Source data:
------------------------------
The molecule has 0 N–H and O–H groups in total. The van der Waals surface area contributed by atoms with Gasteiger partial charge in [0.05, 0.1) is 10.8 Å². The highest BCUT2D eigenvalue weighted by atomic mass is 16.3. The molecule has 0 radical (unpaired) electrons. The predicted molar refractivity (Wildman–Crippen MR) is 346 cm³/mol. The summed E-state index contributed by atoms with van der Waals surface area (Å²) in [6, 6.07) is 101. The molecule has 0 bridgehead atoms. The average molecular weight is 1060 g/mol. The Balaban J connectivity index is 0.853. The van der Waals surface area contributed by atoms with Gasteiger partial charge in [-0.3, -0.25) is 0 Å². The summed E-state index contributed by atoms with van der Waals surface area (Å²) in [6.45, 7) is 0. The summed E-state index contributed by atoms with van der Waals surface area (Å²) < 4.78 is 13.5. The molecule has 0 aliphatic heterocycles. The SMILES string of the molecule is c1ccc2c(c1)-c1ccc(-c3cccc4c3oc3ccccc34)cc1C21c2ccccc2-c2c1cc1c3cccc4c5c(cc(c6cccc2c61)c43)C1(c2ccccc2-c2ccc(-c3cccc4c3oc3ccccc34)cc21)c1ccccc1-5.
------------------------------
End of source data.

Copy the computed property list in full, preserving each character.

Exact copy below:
The molecule has 0 N–H and O–H groups in total. The van der Waals surface area contributed by atoms with Gasteiger partial charge in [0.05, 0.1) is 10.8 Å². The highest BCUT2D eigenvalue weighted by atomic mass is 16.3. The molecule has 0 radical (unpaired) electrons. The predicted molar refractivity (Wildman–Crippen MR) is 346 cm³/mol. The summed E-state index contributed by atoms with van der Waals surface area (Å²) in [6, 6.07) is 101. The molecule has 0 bridgehead atoms. The average molecular weight is 1060 g/mol. The Balaban J connectivity index is 0.853. The van der Waals surface area contributed by atoms with Gasteiger partial charge in [-0.3, -0.25) is 0 Å². The summed E-state index contributed by atoms with van der Waals surface area (Å²) in [6.45, 7) is 0. The summed E-state index contributed by atoms with van der Waals surface area (Å²) < 4.78 is 13.5. The molecule has 0 aliphatic heterocycles. The SMILES string of the molecule is c1ccc2c(c1)-c1ccc(-c3cccc4c3oc3ccccc34)cc1C21c2ccccc2-c2c1cc1c3cccc4c5c(cc(c6cccc2c61)c43)C1(c2ccccc2-c2ccc(-c3cccc4c3oc3ccccc34)cc21)c1ccccc1-5.